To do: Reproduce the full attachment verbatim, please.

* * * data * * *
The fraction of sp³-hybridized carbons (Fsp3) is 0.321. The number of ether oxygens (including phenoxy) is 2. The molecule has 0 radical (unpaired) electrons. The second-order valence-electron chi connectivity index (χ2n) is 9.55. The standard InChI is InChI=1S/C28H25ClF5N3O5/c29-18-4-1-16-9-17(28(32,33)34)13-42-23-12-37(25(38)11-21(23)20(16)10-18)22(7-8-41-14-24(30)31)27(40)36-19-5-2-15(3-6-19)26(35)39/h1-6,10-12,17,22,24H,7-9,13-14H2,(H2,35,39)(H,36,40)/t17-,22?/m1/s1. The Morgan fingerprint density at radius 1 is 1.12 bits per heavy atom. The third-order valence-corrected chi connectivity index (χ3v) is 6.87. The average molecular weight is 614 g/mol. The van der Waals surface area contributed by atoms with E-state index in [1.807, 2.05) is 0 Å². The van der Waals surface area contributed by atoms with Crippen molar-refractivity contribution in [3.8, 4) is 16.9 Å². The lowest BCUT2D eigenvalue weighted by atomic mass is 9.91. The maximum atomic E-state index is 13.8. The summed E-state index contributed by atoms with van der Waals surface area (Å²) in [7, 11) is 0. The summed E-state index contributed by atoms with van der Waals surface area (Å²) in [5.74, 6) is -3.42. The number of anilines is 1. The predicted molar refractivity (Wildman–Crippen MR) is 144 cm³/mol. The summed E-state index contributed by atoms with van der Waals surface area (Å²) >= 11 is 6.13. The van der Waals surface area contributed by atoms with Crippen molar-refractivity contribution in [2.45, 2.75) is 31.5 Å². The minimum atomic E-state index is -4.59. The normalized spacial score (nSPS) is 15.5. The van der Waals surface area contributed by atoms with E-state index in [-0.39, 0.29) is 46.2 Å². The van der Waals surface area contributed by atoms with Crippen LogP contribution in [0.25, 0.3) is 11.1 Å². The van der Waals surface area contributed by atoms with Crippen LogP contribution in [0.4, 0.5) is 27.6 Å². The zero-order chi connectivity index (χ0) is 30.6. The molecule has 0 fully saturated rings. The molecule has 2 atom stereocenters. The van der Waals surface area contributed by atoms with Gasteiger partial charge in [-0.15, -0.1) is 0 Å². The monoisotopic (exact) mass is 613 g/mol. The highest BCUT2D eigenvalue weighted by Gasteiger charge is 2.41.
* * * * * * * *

The fraction of sp³-hybridized carbons (Fsp3) is 0.321. The number of ether oxygens (including phenoxy) is 2. The molecule has 0 radical (unpaired) electrons. The second-order valence-electron chi connectivity index (χ2n) is 9.55. The standard InChI is InChI=1S/C28H25ClF5N3O5/c29-18-4-1-16-9-17(28(32,33)34)13-42-23-12-37(25(38)11-21(23)20(16)10-18)22(7-8-41-14-24(30)31)27(40)36-19-5-2-15(3-6-19)26(35)39/h1-6,10-12,17,22,24H,7-9,13-14H2,(H2,35,39)(H,36,40)/t17-,22?/m1/s1. The Morgan fingerprint density at radius 1 is 1.12 bits per heavy atom. The third-order valence-corrected chi connectivity index (χ3v) is 6.87. The average molecular weight is 614 g/mol. The van der Waals surface area contributed by atoms with E-state index in [1.807, 2.05) is 0 Å². The van der Waals surface area contributed by atoms with Crippen molar-refractivity contribution in [3.8, 4) is 16.9 Å². The lowest BCUT2D eigenvalue weighted by atomic mass is 9.91. The maximum atomic E-state index is 13.8. The summed E-state index contributed by atoms with van der Waals surface area (Å²) in [7, 11) is 0. The summed E-state index contributed by atoms with van der Waals surface area (Å²) in [5.74, 6) is -3.42. The number of anilines is 1. The predicted molar refractivity (Wildman–Crippen MR) is 144 cm³/mol. The summed E-state index contributed by atoms with van der Waals surface area (Å²) >= 11 is 6.13. The van der Waals surface area contributed by atoms with Crippen molar-refractivity contribution in [2.45, 2.75) is 31.5 Å². The minimum atomic E-state index is -4.59. The normalized spacial score (nSPS) is 15.5. The van der Waals surface area contributed by atoms with E-state index in [-0.39, 0.29) is 46.2 Å². The van der Waals surface area contributed by atoms with Crippen LogP contribution in [0.25, 0.3) is 11.1 Å². The van der Waals surface area contributed by atoms with Crippen LogP contribution in [0.4, 0.5) is 27.6 Å². The zero-order chi connectivity index (χ0) is 30.6. The molecule has 0 fully saturated rings. The molecule has 2 atom stereocenters. The van der Waals surface area contributed by atoms with Gasteiger partial charge in [-0.15, -0.1) is 0 Å². The monoisotopic (exact) mass is 613 g/mol. The highest BCUT2D eigenvalue weighted by Gasteiger charge is 2.41.